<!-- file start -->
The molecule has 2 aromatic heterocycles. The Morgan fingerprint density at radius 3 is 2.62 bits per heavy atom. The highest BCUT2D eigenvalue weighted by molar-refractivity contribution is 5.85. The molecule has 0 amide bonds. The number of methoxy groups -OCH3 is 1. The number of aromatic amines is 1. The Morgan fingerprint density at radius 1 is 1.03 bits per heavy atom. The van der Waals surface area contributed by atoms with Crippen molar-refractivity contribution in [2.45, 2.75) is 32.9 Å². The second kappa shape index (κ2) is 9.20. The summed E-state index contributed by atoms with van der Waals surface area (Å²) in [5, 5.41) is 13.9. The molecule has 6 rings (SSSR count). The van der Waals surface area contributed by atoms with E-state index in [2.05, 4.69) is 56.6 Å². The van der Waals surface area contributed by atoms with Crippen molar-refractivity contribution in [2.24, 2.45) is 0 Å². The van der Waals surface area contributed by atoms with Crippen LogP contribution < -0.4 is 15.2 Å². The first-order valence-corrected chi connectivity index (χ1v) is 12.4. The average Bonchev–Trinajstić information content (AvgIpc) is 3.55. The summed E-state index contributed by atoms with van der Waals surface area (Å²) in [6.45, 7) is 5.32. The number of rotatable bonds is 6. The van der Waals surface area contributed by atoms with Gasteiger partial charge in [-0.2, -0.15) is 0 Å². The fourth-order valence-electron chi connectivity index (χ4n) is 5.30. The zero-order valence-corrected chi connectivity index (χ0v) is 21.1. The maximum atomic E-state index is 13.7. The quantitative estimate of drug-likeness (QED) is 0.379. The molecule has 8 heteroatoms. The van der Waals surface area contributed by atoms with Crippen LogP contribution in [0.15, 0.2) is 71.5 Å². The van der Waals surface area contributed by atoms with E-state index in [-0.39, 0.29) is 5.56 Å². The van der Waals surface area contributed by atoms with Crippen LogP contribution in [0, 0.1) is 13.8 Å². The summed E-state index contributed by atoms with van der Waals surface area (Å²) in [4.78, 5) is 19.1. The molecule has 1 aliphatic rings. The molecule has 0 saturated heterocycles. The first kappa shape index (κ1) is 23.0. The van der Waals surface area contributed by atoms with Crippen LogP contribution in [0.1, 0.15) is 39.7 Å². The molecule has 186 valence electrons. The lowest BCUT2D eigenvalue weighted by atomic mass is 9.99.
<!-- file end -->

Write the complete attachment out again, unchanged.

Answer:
The molecule has 2 aromatic heterocycles. The Morgan fingerprint density at radius 3 is 2.62 bits per heavy atom. The highest BCUT2D eigenvalue weighted by molar-refractivity contribution is 5.85. The molecule has 0 amide bonds. The number of methoxy groups -OCH3 is 1. The number of aromatic amines is 1. The Morgan fingerprint density at radius 1 is 1.03 bits per heavy atom. The van der Waals surface area contributed by atoms with Crippen molar-refractivity contribution in [2.45, 2.75) is 32.9 Å². The second kappa shape index (κ2) is 9.20. The summed E-state index contributed by atoms with van der Waals surface area (Å²) in [5, 5.41) is 13.9. The molecule has 6 rings (SSSR count). The van der Waals surface area contributed by atoms with E-state index in [2.05, 4.69) is 56.6 Å². The van der Waals surface area contributed by atoms with Crippen molar-refractivity contribution in [2.24, 2.45) is 0 Å². The van der Waals surface area contributed by atoms with Crippen LogP contribution < -0.4 is 15.2 Å². The first-order valence-corrected chi connectivity index (χ1v) is 12.4. The average Bonchev–Trinajstić information content (AvgIpc) is 3.55. The summed E-state index contributed by atoms with van der Waals surface area (Å²) in [6.45, 7) is 5.32. The number of rotatable bonds is 6. The van der Waals surface area contributed by atoms with Gasteiger partial charge in [-0.2, -0.15) is 0 Å². The fourth-order valence-electron chi connectivity index (χ4n) is 5.30. The zero-order valence-corrected chi connectivity index (χ0v) is 21.1. The maximum atomic E-state index is 13.7. The quantitative estimate of drug-likeness (QED) is 0.379. The molecule has 8 heteroatoms. The van der Waals surface area contributed by atoms with Crippen LogP contribution in [0.15, 0.2) is 71.5 Å². The van der Waals surface area contributed by atoms with E-state index in [-0.39, 0.29) is 5.56 Å². The van der Waals surface area contributed by atoms with Crippen LogP contribution in [0, 0.1) is 13.8 Å². The summed E-state index contributed by atoms with van der Waals surface area (Å²) in [4.78, 5) is 19.1. The molecule has 1 aliphatic rings. The molecule has 0 saturated heterocycles. The first kappa shape index (κ1) is 23.0. The van der Waals surface area contributed by atoms with Crippen LogP contribution in [0.1, 0.15) is 39.7 Å². The molecule has 186 valence electrons. The lowest BCUT2D eigenvalue weighted by atomic mass is 9.99.